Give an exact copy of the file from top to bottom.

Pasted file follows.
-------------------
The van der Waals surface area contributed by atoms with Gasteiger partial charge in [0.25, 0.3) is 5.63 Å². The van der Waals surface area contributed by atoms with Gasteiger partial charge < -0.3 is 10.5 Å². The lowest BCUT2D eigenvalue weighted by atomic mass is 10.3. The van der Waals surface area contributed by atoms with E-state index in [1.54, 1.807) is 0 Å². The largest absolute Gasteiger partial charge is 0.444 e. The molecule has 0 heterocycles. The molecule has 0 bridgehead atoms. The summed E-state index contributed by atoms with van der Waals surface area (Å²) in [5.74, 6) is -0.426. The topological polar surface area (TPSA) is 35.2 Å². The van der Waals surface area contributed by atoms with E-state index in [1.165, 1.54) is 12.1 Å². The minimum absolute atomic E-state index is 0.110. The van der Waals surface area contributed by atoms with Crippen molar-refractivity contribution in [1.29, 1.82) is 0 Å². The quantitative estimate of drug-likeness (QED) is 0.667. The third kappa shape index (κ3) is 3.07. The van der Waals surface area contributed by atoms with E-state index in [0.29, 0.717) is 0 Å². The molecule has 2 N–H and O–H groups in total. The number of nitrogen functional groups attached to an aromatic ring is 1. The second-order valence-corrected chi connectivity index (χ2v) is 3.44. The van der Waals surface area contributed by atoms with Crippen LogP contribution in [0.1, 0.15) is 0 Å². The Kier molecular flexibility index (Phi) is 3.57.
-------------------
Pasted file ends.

The van der Waals surface area contributed by atoms with Gasteiger partial charge in [0.25, 0.3) is 5.63 Å². The van der Waals surface area contributed by atoms with Gasteiger partial charge < -0.3 is 10.5 Å². The lowest BCUT2D eigenvalue weighted by atomic mass is 10.3. The van der Waals surface area contributed by atoms with E-state index in [1.54, 1.807) is 0 Å². The largest absolute Gasteiger partial charge is 0.444 e. The molecule has 0 heterocycles. The molecule has 0 bridgehead atoms. The summed E-state index contributed by atoms with van der Waals surface area (Å²) in [5.74, 6) is -0.426. The topological polar surface area (TPSA) is 35.2 Å². The van der Waals surface area contributed by atoms with E-state index in [1.165, 1.54) is 12.1 Å². The minimum absolute atomic E-state index is 0.110. The van der Waals surface area contributed by atoms with Crippen molar-refractivity contribution in [1.29, 1.82) is 0 Å². The quantitative estimate of drug-likeness (QED) is 0.667. The third kappa shape index (κ3) is 3.07. The van der Waals surface area contributed by atoms with E-state index in [0.29, 0.717) is 0 Å². The molecule has 2 N–H and O–H groups in total. The number of nitrogen functional groups attached to an aromatic ring is 1. The second-order valence-corrected chi connectivity index (χ2v) is 3.44. The van der Waals surface area contributed by atoms with Crippen LogP contribution in [0.1, 0.15) is 0 Å². The Kier molecular flexibility index (Phi) is 3.57.